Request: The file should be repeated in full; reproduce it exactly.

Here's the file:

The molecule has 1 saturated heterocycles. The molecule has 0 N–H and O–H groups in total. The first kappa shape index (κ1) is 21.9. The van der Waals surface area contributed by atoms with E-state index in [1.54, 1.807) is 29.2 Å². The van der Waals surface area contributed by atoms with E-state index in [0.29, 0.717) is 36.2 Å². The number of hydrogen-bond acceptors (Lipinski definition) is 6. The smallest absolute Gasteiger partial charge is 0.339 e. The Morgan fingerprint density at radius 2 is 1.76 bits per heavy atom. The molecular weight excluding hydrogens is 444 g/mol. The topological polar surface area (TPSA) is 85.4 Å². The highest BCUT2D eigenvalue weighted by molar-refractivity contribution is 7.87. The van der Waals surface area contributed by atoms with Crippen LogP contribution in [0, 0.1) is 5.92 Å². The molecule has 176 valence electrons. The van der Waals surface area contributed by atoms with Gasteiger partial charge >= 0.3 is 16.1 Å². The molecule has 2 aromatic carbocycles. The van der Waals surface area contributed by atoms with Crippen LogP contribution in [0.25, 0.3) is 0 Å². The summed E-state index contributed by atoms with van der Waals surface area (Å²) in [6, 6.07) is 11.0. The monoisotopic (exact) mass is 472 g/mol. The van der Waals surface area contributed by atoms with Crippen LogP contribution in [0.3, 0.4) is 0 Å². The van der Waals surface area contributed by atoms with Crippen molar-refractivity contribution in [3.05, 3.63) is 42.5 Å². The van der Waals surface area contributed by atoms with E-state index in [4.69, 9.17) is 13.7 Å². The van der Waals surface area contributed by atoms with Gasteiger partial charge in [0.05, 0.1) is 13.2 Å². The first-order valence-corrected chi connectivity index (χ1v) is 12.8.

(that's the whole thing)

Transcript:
The molecule has 1 saturated heterocycles. The molecule has 0 N–H and O–H groups in total. The first kappa shape index (κ1) is 21.9. The van der Waals surface area contributed by atoms with E-state index in [1.54, 1.807) is 29.2 Å². The van der Waals surface area contributed by atoms with E-state index in [0.29, 0.717) is 36.2 Å². The number of hydrogen-bond acceptors (Lipinski definition) is 6. The smallest absolute Gasteiger partial charge is 0.339 e. The Morgan fingerprint density at radius 2 is 1.76 bits per heavy atom. The molecular weight excluding hydrogens is 444 g/mol. The topological polar surface area (TPSA) is 85.4 Å². The highest BCUT2D eigenvalue weighted by molar-refractivity contribution is 7.87. The van der Waals surface area contributed by atoms with Crippen LogP contribution in [0, 0.1) is 5.92 Å². The molecule has 176 valence electrons. The van der Waals surface area contributed by atoms with Gasteiger partial charge >= 0.3 is 16.1 Å². The molecule has 2 aromatic carbocycles. The van der Waals surface area contributed by atoms with Crippen LogP contribution in [0.25, 0.3) is 0 Å². The summed E-state index contributed by atoms with van der Waals surface area (Å²) in [6, 6.07) is 11.0. The monoisotopic (exact) mass is 472 g/mol. The van der Waals surface area contributed by atoms with Crippen LogP contribution in [0.3, 0.4) is 0 Å². The van der Waals surface area contributed by atoms with Crippen molar-refractivity contribution in [3.05, 3.63) is 42.5 Å². The van der Waals surface area contributed by atoms with E-state index in [4.69, 9.17) is 13.7 Å². The van der Waals surface area contributed by atoms with Gasteiger partial charge in [0.05, 0.1) is 13.2 Å². The first-order valence-corrected chi connectivity index (χ1v) is 12.8.